KE4RWS

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Merry Christmas!!

I took it back to radioshack.

Merry Christmas everyone! :)

Andrew
I don't blame you there. As much as I love my PSR-600 / Pro-197, if I was experiencing unsatisfactory performance due to images or adjacent channel issues and was still within the bring-back period, I would have probably done the same thing.

I have a PSR-600 and a Uniden 996XT and love them BOTH. However, I have definitely noticed little issues each of them exhibit at times that seem to be unique to either model. Unfortunately there's no such thing as the *perfect scanner*, which is likely why many of us own more than one make and model to kind of offset for the issue you are experiencing (among other things). Well, that and the fact many of us enjoy monitoring multiple services at the same time :lol:

Perhaps you can try a different model that won't have the same result? Again, for me this is the reason I chose to go with two different manufacturers, as nothing would piss me off more than to have two high-end digital scanners only to have them rendered useless on certain frequencies because of some silly image or other internally generated issues :mad:

Good luck my friend, and Merry Christmas to you as well :)
 

gewecke

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Rather than turning the ATT on and muting the entire receiver, insert into the feedline a notch filter for 155.730 to knock down the signal strengh at that one frequency. Your search engine of choice will uncover both schematics and companies. [As an aside, my NRD-525 did strange things with a new local AM station with 50kw directional on 640 kHz. In the main lobe, the 525 showed a 90+ db/9 signal. A notch filter took it down to 50db/9, something the receiver easily handled.] Hope this helps.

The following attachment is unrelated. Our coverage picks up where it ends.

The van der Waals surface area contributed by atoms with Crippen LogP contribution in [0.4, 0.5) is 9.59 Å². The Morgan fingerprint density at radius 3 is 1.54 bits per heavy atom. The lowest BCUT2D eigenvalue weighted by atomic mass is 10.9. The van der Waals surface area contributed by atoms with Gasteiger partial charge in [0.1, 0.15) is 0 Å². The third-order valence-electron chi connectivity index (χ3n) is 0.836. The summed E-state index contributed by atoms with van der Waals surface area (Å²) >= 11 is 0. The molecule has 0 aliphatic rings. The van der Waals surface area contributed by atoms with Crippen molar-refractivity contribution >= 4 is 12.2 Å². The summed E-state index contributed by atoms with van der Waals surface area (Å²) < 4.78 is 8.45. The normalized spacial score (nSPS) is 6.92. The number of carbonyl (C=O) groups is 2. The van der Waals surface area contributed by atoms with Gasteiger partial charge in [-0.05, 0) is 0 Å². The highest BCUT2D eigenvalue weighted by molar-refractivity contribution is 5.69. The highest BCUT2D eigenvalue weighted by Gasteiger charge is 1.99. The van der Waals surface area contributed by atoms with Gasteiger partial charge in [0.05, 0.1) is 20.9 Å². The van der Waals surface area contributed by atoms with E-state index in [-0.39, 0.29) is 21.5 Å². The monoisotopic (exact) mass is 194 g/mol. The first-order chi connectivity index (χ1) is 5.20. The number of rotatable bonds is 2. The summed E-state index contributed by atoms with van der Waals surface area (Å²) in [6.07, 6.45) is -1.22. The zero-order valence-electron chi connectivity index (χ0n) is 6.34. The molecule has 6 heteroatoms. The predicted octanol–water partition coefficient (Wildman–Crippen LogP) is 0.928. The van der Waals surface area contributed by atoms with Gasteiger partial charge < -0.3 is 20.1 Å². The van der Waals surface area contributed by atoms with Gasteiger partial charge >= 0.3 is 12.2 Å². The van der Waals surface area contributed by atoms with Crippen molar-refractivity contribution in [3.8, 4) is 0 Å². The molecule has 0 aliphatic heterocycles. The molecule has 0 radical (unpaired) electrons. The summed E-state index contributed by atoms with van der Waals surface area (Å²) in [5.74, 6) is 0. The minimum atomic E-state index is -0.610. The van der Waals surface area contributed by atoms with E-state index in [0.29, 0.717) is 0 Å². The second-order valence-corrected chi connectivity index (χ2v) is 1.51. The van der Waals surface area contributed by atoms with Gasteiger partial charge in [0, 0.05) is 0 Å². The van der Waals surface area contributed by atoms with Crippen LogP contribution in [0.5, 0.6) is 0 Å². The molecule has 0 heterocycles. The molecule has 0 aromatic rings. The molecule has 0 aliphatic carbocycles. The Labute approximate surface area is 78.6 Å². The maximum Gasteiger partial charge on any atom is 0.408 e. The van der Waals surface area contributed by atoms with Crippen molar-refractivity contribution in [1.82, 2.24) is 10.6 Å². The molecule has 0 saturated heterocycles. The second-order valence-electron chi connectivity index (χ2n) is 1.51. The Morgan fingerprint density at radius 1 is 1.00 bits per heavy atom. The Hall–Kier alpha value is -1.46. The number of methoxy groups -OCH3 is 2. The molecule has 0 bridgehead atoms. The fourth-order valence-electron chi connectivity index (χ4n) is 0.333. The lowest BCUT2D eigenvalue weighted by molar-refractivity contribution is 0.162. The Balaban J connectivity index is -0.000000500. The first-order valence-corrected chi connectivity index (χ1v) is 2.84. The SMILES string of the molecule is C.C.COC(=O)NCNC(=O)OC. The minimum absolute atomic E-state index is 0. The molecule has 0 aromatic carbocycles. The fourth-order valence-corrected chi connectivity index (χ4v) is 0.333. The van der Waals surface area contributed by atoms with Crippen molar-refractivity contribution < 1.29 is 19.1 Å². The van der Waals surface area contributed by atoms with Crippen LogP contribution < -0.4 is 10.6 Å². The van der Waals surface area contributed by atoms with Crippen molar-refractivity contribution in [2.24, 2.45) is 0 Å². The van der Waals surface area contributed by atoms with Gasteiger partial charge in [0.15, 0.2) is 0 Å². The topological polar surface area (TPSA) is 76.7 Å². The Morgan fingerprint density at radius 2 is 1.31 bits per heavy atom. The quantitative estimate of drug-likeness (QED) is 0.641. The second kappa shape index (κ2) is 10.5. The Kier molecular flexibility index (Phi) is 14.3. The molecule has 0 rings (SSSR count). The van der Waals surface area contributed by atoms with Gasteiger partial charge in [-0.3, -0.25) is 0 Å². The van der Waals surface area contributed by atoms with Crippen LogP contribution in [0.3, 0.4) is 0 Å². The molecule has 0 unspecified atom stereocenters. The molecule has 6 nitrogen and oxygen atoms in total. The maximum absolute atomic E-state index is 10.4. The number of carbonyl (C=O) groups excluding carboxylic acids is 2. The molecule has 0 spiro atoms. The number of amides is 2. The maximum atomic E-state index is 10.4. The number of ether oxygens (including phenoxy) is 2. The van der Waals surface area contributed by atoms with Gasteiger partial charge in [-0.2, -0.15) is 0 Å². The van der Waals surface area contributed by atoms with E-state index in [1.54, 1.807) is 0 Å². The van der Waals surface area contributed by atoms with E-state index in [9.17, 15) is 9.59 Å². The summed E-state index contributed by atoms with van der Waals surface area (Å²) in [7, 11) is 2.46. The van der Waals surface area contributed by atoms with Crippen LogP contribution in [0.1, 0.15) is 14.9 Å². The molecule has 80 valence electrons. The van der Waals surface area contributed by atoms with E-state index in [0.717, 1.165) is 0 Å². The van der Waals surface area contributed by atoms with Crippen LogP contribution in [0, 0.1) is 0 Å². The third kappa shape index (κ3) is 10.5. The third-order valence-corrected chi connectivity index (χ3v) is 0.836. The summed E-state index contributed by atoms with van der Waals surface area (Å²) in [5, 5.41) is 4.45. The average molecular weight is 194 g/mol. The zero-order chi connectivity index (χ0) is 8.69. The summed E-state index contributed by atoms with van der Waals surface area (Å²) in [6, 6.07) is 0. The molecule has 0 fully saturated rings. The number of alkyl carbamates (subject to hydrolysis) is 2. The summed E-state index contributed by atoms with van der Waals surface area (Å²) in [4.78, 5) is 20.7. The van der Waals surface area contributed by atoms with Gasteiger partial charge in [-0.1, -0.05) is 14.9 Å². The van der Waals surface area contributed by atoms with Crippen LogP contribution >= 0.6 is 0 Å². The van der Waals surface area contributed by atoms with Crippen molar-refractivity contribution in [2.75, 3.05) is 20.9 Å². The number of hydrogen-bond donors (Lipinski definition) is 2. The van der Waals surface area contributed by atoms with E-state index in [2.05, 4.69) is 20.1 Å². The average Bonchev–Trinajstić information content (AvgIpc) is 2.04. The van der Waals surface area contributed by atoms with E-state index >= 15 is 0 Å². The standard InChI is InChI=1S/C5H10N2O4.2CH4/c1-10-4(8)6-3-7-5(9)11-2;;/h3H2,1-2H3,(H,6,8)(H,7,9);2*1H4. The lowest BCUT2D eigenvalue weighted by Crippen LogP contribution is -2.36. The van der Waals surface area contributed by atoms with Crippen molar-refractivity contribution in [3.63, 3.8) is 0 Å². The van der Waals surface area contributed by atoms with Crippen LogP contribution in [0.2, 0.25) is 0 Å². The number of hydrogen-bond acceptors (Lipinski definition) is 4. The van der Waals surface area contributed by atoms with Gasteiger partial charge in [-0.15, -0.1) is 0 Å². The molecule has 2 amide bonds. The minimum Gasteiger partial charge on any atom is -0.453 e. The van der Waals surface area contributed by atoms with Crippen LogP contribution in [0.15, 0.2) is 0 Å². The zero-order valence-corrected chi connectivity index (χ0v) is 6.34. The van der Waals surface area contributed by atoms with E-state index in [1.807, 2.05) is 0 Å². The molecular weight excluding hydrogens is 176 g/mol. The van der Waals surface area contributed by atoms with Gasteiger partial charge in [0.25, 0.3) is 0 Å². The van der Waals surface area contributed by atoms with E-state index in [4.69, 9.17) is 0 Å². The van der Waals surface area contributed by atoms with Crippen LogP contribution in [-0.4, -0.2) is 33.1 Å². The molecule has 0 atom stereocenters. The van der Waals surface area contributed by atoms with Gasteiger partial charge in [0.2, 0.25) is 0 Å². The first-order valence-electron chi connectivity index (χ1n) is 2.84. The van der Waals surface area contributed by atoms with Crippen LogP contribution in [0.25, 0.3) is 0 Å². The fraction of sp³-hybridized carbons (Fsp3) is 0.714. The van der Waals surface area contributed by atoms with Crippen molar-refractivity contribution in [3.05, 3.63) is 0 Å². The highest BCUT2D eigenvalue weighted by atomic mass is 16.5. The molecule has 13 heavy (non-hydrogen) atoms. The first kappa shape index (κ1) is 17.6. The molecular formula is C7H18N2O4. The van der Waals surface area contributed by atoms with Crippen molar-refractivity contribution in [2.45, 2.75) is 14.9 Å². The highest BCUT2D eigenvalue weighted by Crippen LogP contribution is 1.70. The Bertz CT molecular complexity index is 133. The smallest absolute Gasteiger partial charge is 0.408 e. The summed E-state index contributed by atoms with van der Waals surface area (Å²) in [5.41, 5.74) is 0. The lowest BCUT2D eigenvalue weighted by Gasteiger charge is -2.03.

if


Exactly. I can see a PAR notch filter in the future of my 197. I wouldn't need it if the two towers to my west would suffer sudden guy line failure! :twisted:
Between the noaa and paging transmitters, I'm lucky I hear local traffic.

73,
n9zas
 

jackj

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Image?

It's described that way in the user's guide:
If this spec listing is true then your problem shouldn't be caused by an image.

Originally Posted by The PRO-106 User's Guide
Receiver System
Triple conversion PLL super-heterodyne
1st IF.................................................. ............ 380.8 MHz
(The 1st LO uses high side of receive frequency
range for VHF and UHF Low/T, and low side of
receive frequency range for >512 MHz)
2nd IF .................................................. ............ 21.4 MHz
The second LO uses low side of 1st IF)
3rd IF .................................................. ................455 kHz
(The 3rd LO uses the low side of the 2nd IF)

The image frequency in the above case would be 761.6 MHz above or below the desired frequency. The image frequency is determined by the 1st IF frequency and is twice the IF frequency above for high side injection or below for low side.

I guess you took the radio back to RS and that is probably the best thing to do with it.